EOPARAFUSULINA Coogan, 1960
Type species: Fusulina gracilis Meek, 1864 (*2084), p. 4; OD.Parafusulina (Eoparafusulina) Coogan, 1960 (*678), p. 262. Eoparafusulina Skinner and Wilde, 1965 (*2997), p. 73 (nom. transl.).
Alaskanella Skinner and Wilde, 1966 (*2998), p. 57; type species: Alaskanella laudoni Skinner and Wilde, 1966; OD.
Test relatively small, up to 11 mm in length, subcylindrical to subglobular, small proloculus followed by up to eight closely coiled and gradually expanding volutions, upper part of septa nearly plane, lower part strongly fluted from pole to pole, the opposed folds of adjacent septa joining to produce small chamberlets in the lower part, and resorption producing spiralling passages or cuniculi in the outer whorls; wall of tectum and keriotheca, low tunnel bordered by chomata that occur both on the proloculus and later chambers, either chomata or discontinuous septal thickenings or pseudochomata present in all but the outermost whorls, secondary deposits may occur at the tops of septal folds near the tunnel, and axial deposits present near the poles. L. Permian; USA: California, Texas.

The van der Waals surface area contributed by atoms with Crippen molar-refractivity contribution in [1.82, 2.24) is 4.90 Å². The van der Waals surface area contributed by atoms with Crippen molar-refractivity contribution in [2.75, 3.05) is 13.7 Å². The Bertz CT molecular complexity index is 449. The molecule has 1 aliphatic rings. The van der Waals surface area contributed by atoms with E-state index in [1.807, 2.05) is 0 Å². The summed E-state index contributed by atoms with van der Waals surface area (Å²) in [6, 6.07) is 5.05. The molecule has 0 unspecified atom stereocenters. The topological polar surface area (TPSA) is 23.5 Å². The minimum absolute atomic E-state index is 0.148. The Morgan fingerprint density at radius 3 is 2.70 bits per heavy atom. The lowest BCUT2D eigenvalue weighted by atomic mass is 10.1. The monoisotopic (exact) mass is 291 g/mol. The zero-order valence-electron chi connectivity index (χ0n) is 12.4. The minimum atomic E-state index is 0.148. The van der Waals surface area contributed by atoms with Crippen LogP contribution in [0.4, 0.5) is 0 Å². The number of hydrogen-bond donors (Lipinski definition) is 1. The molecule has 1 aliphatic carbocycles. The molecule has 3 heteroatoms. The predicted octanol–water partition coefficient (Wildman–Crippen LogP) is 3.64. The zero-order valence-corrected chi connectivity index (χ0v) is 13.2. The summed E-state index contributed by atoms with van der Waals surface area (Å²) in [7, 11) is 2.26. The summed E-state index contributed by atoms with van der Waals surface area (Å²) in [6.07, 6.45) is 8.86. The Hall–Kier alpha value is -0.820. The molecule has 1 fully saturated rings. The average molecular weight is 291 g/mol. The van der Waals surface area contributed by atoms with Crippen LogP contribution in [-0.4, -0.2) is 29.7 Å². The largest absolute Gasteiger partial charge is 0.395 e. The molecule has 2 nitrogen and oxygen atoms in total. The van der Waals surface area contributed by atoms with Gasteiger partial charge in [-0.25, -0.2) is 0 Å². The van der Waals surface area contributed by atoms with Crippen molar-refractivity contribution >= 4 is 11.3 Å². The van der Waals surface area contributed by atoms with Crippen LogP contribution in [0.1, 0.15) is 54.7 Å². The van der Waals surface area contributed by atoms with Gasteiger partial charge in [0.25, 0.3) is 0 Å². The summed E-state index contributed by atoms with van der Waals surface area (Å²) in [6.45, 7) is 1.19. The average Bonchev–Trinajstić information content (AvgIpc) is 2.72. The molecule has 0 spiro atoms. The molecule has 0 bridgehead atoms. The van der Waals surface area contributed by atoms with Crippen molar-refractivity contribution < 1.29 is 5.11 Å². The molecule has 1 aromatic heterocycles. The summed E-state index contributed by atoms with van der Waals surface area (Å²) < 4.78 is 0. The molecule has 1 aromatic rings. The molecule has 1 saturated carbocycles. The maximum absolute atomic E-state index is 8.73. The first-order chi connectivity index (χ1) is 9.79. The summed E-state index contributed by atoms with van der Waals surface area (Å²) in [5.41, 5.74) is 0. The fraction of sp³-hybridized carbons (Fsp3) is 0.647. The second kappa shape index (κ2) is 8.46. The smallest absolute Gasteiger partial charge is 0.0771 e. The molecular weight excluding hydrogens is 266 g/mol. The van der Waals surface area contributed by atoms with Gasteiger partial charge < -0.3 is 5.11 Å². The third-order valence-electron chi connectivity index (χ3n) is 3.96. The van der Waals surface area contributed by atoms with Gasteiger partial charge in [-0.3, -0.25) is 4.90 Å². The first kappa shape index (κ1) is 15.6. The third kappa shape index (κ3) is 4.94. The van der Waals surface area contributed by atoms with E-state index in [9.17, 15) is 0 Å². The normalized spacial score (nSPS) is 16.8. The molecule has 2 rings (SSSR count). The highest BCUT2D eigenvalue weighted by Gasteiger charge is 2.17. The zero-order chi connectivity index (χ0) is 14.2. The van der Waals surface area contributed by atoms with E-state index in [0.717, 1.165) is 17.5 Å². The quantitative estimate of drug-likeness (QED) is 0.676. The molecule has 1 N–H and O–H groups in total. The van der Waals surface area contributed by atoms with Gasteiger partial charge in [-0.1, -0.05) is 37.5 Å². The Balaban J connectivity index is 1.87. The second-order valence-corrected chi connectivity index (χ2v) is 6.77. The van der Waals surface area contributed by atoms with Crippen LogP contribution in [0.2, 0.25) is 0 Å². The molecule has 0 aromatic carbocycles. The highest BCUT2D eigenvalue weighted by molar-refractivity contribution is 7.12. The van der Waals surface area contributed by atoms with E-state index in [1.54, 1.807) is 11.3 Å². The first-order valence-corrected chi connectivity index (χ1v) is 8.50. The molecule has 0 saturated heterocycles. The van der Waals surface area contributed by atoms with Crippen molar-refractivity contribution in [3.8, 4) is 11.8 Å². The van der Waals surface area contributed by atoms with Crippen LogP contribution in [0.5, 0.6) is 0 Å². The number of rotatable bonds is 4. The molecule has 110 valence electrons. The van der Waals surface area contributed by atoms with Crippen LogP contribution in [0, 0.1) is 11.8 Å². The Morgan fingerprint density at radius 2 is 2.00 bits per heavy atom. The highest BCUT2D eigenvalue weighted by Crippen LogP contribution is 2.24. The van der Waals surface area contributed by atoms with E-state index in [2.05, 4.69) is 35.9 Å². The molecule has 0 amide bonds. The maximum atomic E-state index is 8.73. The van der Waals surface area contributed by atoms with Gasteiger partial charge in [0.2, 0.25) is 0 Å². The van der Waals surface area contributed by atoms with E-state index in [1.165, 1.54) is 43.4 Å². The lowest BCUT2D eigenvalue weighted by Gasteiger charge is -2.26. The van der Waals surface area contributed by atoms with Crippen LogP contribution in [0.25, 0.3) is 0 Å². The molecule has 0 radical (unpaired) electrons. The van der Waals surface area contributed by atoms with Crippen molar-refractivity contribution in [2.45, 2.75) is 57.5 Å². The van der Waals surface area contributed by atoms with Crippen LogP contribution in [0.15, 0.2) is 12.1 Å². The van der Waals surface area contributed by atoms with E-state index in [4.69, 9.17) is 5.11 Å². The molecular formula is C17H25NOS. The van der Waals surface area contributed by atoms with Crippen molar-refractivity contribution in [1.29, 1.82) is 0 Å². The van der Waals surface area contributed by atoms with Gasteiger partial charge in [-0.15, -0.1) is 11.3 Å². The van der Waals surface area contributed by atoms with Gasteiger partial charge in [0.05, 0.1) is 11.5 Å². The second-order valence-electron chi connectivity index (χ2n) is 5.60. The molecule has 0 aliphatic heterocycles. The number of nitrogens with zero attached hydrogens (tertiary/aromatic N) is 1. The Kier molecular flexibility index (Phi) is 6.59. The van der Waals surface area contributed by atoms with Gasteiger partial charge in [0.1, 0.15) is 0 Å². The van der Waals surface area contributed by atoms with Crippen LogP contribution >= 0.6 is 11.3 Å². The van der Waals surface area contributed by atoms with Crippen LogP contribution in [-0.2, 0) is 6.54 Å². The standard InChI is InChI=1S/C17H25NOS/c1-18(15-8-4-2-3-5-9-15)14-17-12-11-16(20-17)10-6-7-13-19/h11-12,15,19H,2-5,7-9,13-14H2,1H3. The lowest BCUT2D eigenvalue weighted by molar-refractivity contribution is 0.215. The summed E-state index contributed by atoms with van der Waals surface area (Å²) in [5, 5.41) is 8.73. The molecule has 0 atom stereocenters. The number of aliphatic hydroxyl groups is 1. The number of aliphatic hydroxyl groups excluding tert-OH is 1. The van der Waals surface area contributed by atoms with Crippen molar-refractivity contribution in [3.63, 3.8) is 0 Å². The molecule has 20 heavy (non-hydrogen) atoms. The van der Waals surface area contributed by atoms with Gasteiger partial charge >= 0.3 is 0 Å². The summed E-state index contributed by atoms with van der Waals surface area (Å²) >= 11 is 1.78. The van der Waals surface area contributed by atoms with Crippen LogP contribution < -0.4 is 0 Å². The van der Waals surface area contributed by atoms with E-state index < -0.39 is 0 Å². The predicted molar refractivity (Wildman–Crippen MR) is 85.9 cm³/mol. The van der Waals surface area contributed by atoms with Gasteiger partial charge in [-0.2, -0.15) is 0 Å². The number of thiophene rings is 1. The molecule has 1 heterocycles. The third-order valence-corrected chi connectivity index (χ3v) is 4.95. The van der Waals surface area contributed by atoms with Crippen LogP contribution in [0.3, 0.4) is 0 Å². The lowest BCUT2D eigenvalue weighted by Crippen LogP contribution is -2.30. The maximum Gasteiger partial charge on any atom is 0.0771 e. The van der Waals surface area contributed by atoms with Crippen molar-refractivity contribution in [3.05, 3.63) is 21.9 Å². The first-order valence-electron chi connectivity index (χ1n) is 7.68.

Remarks: The original definition of Eoparafusulina was based on specimens identified as Fusulina gracilis Meek, one of which had been designated as a neotype by Thompson and Wheeler (in Thompson et al., 1946, *3195, p. 31). Skinner and Wilde (1965, *2997, p. 74) noted that this specimen had been misidentified and they described as the new species Eoparafusulina thompsoni the actual species studied by Thompson and Wheeler and by Coogan. Skinner and Wilde also illustrated topotypes of the true Fusulina gracilis. A ruling by the ICZN (Op. 916, Melville and China, 1970, *2091, p. 39) then set aside the neotype designation by Thompson and Wheeler and recognized the species gracilis Meek as based on the lectotype designated and illustrated by Wilson (1967, *3381, p. 234, pl. 1, figs. 4, 5) from the original syntypes in the collections of the Museum of Comparative Zoology, Harvard University.